Oil collapse most brutal in history for drillers, energy researcher says

HOUSTON – At the height of its fury, the oil-market collapse over the past two years squeezed drillers harder than any previous downturn, creating an unprecedented financial crisis for oil drillers. Scores of North American oil companies have gone bankrupt in its wake.

Even after the industry cut hundreds of billions in spending, the average oil company only collects $26 for each barrel they sell at today’s oil prices, and that money disappears after cash costs. In February, when U.S. oil prices fell to a 13-year low of $26 a barrel, drillers couldn’t generate any cash selling oil – and they still had to pay off their debts.

The difference between the price of a barrel of oil and the cost to get it out of the ground had never been slimmer, an oil specialist said on Wednesday at the Offshore Technology Conference in Houston.

“This is, in historical context, extraordinary,” said Lars Eirik Nicolaisen, a partner at consultancy Rystad Energy in Oslo, Norway. “When you compare this to history, it makes some of the setbacks that we’ve put behind us in 2009 and the early 2000s look like a walk in the park.”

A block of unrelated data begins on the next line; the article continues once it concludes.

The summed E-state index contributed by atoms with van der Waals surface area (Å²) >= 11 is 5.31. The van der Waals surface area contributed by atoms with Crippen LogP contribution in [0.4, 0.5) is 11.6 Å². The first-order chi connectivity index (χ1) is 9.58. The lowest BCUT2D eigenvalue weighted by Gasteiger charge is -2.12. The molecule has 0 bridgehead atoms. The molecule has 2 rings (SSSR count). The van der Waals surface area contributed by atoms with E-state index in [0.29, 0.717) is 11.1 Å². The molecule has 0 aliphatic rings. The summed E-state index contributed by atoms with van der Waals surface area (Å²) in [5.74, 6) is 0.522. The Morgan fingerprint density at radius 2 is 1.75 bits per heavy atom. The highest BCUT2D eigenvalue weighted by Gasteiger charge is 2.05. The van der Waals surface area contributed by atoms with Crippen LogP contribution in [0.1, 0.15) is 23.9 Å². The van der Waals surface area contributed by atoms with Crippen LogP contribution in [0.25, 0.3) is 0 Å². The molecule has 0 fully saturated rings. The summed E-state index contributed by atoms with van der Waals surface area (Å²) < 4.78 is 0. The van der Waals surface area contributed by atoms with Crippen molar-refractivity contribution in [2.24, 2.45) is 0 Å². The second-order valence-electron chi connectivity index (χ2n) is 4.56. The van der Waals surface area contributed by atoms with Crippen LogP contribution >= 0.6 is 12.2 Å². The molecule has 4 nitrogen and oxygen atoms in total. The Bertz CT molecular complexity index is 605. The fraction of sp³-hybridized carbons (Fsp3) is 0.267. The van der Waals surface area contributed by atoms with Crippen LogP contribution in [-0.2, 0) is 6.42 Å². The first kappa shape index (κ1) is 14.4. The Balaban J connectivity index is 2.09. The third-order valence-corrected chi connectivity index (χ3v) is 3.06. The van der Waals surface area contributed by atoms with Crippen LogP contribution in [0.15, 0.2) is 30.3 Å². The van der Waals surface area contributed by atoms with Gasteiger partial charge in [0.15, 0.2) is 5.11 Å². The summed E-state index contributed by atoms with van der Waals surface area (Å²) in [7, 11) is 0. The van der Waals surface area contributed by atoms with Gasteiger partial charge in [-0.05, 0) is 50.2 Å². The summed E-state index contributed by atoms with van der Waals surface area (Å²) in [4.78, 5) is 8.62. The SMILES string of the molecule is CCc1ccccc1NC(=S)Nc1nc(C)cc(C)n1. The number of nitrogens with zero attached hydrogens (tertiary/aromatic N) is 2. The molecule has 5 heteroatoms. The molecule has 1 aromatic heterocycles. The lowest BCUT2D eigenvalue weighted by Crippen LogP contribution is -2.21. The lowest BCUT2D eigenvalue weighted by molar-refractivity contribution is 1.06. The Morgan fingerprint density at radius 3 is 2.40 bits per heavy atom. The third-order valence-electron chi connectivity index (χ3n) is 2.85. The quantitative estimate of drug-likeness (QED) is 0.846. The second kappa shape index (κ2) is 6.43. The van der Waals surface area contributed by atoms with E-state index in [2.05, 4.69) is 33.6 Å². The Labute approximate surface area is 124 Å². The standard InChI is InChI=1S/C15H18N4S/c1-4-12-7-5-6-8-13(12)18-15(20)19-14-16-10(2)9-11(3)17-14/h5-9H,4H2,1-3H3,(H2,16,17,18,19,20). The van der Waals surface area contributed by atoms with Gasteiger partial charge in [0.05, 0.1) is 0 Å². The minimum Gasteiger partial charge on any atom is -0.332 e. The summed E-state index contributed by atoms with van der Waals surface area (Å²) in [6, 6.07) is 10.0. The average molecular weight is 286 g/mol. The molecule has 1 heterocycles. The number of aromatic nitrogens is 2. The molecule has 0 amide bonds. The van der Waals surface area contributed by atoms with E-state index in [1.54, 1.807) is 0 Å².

The oil industry has pulled back on spending more than in any previous downturn, with 2015 outlays down $220 billion last year and another 21 percent this year. Around the world, oil fields naturally decline around 10 to 12 percent. The question is, Nicolaisen said, is why global oil production hasn’t fallen sharply enough to correct the world’s oil glut by now.

It’s because even though the industry has mothballed billions in oil projects, they’re still spending money to pump oil from deep-water installations and other projects that were approved years ago. In 2013 alone, oil companies sanctioned projects with 18 billion barrels in reserves.

In isolation, those previously approved projects added 1.7 million barrels a day to the world’s oil production last year and would add another 1.7 million this year, and another 5.8 million from 2017 through the end of the decade.

Even still, after nearly two years of low oil prices, the global market is set up for a decline in crude production in 2016. And Rystad believes oil demand will rise steadily to 98 million barrels a day by the end of the decade, possibly pushing crude prices back up.

Nicolaisen said crude prices need to reach at least $80 a barrel for oil companies to boost investments in major projects.

“Oil prices have never been as low as they were in February this year when you see it from the context of costs,” he said. “So something has to give. We are convinced oil prices have to give quite a lot.”

SHOW MORE